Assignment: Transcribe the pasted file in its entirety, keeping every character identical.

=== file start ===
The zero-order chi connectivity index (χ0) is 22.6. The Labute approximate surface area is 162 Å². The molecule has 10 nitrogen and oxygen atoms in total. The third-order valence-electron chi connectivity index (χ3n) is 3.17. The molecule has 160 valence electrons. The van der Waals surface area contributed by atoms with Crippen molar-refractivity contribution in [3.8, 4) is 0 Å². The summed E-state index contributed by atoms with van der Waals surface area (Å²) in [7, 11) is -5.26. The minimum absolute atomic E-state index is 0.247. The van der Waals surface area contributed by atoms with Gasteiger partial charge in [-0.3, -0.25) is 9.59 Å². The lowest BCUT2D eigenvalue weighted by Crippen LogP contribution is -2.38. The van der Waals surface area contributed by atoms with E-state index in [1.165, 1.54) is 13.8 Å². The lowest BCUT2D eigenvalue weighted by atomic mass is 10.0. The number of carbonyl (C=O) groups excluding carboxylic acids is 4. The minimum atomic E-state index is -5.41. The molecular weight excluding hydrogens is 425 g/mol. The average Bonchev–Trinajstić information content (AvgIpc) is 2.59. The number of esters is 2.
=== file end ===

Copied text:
The zero-order chi connectivity index (χ0) is 22.6. The Labute approximate surface area is 162 Å². The molecule has 10 nitrogen and oxygen atoms in total. The third-order valence-electron chi connectivity index (χ3n) is 3.17. The molecule has 160 valence electrons. The van der Waals surface area contributed by atoms with Crippen molar-refractivity contribution in [3.8, 4) is 0 Å². The summed E-state index contributed by atoms with van der Waals surface area (Å²) in [7, 11) is -5.26. The minimum absolute atomic E-state index is 0.247. The van der Waals surface area contributed by atoms with Gasteiger partial charge in [-0.3, -0.25) is 9.59 Å². The lowest BCUT2D eigenvalue weighted by Crippen LogP contribution is -2.38. The van der Waals surface area contributed by atoms with E-state index in [1.165, 1.54) is 13.8 Å². The lowest BCUT2D eigenvalue weighted by atomic mass is 10.0. The number of carbonyl (C=O) groups excluding carboxylic acids is 4. The minimum atomic E-state index is -5.41. The molecular weight excluding hydrogens is 425 g/mol. The average Bonchev–Trinajstić information content (AvgIpc) is 2.59. The number of esters is 2.